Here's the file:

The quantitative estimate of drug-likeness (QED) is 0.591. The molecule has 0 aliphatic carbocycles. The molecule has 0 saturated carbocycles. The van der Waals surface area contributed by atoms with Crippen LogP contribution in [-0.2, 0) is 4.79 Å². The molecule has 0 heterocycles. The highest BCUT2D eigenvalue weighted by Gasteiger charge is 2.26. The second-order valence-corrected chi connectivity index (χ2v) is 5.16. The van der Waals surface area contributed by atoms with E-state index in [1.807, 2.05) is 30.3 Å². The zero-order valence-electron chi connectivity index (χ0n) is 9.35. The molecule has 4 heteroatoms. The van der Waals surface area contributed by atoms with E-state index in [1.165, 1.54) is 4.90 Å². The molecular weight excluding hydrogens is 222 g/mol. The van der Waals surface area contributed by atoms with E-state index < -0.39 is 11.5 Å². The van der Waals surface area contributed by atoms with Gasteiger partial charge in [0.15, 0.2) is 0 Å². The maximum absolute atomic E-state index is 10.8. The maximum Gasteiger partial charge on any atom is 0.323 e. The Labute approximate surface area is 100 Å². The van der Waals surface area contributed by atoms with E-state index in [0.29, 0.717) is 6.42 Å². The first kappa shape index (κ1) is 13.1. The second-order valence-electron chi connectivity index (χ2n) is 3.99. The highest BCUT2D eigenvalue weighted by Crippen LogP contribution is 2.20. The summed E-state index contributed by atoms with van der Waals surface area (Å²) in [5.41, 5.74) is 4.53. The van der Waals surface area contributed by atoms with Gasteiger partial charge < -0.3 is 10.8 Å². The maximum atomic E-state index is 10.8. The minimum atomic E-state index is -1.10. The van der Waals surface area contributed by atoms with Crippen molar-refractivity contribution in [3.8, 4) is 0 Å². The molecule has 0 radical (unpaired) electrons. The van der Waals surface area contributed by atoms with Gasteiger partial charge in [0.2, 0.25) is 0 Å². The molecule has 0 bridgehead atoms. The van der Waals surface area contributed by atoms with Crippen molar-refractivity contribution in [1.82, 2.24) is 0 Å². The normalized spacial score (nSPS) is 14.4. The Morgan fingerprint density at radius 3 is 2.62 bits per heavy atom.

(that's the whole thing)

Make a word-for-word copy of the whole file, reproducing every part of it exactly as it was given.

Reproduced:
The quantitative estimate of drug-likeness (QED) is 0.591. The molecule has 0 aliphatic carbocycles. The molecule has 0 saturated carbocycles. The van der Waals surface area contributed by atoms with Crippen LogP contribution in [-0.2, 0) is 4.79 Å². The molecule has 0 heterocycles. The highest BCUT2D eigenvalue weighted by Gasteiger charge is 2.26. The second-order valence-corrected chi connectivity index (χ2v) is 5.16. The van der Waals surface area contributed by atoms with E-state index in [1.807, 2.05) is 30.3 Å². The zero-order valence-electron chi connectivity index (χ0n) is 9.35. The molecule has 4 heteroatoms. The van der Waals surface area contributed by atoms with E-state index in [1.165, 1.54) is 4.90 Å². The molecular weight excluding hydrogens is 222 g/mol. The van der Waals surface area contributed by atoms with E-state index < -0.39 is 11.5 Å². The van der Waals surface area contributed by atoms with Gasteiger partial charge in [0.15, 0.2) is 0 Å². The maximum absolute atomic E-state index is 10.8. The maximum Gasteiger partial charge on any atom is 0.323 e. The Labute approximate surface area is 100 Å². The van der Waals surface area contributed by atoms with E-state index in [0.29, 0.717) is 6.42 Å². The first kappa shape index (κ1) is 13.1. The second-order valence-electron chi connectivity index (χ2n) is 3.99. The highest BCUT2D eigenvalue weighted by Crippen LogP contribution is 2.20. The summed E-state index contributed by atoms with van der Waals surface area (Å²) in [5.41, 5.74) is 4.53. The van der Waals surface area contributed by atoms with Gasteiger partial charge < -0.3 is 10.8 Å². The maximum atomic E-state index is 10.8. The minimum atomic E-state index is -1.10. The van der Waals surface area contributed by atoms with Crippen molar-refractivity contribution in [3.8, 4) is 0 Å². The molecule has 0 radical (unpaired) electrons. The van der Waals surface area contributed by atoms with Gasteiger partial charge in [0.2, 0.25) is 0 Å². The molecule has 0 bridgehead atoms. The van der Waals surface area contributed by atoms with Crippen molar-refractivity contribution in [1.82, 2.24) is 0 Å². The normalized spacial score (nSPS) is 14.4. The Morgan fingerprint density at radius 3 is 2.62 bits per heavy atom.